Alright guys, I'm a total n00b to assembly. NOTE: I am not a student -- I am a professional lawyer who loves to tinker with the computer and waste time.

Using Visual Studio 2008 Express (C++), I actually managed to write a function in assembly language that evaluates a character, and if it is a lower case letter, returns the corresponding uppercase letter, if not a lower case letter, returns the same character evaluated.

I wrote this function in C++, assembly (in-line) and assembly (MASM).

Here is the C++ Code:

char cppToUpper(char c)
    if (c > 122 || c < 97 )
	   return c;
    else return c - 32;

Here is the inline assembly Code:

char cToUpper(int c)
    //cout << cLowerLimit;
    //Copy the character onto the arithmetic register for single bytes
	   mov eax, c;

    //Test the Upper Limit
	   cmp eax, 122; // Compare the Character to 122
	   ja End;  //  Jump to the end if above -- the character is too high to be a lower case letter
    //Test the lower limit
	   cmp eax, 97 //Compare the character to 97
	   jb End; // Jump to the end if below == the character is too low to be a lower case letter
	   //Now the operation begins
	   sub eax, 32; //Subtract 32 from the character in the register

	 // mov result, al; //Move the Character in the register into the result variable



And here is the function in pure assembly language:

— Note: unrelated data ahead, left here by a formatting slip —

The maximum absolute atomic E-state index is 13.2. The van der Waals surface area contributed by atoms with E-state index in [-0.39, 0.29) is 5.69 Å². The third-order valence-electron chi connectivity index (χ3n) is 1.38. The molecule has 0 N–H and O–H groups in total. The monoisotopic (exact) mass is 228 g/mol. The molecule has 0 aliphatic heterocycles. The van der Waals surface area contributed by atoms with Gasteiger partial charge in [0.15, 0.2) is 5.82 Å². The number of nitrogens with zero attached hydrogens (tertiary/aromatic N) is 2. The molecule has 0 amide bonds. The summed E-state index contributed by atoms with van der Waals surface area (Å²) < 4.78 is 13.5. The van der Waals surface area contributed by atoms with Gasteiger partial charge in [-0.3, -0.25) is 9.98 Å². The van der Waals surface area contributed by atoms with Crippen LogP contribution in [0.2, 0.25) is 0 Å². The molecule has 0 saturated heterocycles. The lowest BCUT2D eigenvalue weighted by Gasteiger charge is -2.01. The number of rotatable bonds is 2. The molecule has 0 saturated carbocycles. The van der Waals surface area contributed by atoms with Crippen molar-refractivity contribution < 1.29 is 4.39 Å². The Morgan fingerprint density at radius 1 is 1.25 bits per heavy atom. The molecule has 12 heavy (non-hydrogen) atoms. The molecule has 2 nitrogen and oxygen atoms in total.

.model flat, stdcall
option casemap :none


cUpperCase2 proc cValue:DWORD

  mov eax, cValue
  cmp eax, 122
  ja TEnd
  cmp eax, 97
  jb TEnd
  sub eax, 32

cUpperCase2 endp


Now, here is what the C++ function disassembles to:

char cppToUpper(char c)
01271680  push        ebp  
01271681  mov         ebp,esp 
01271683  sub         esp,0C0h 
01271689  push        ebx  
0127168A  push        esi  
0127168B  push        edi  
0127168C  lea         edi,[ebp-0C0h] 
01271692  mov         ecx,30h 
01271697  mov         eax,0CCCCCCCCh 
0127169C  rep stos    dword ptr es:[edi] 
    if (c > 122 || c < 97 )
0127169E  movsx       eax,byte ptr [c] 
012716A2  cmp         eax,7Ah 
012716A5  jg          cppToUpper+30h (12716B0h) 
012716A7  movsx       eax,byte ptr [c] 
012716AB  cmp         eax,61h 
012716AE  jge         cppToUpper+37h (12716B7h) 
	   return c;
012716B0  mov         al,byte ptr [c] 
012716B3  jmp         cppToUpper+3Eh (12716BEh) 
012716B5  jmp         cppToUpper+3Eh (12716BEh)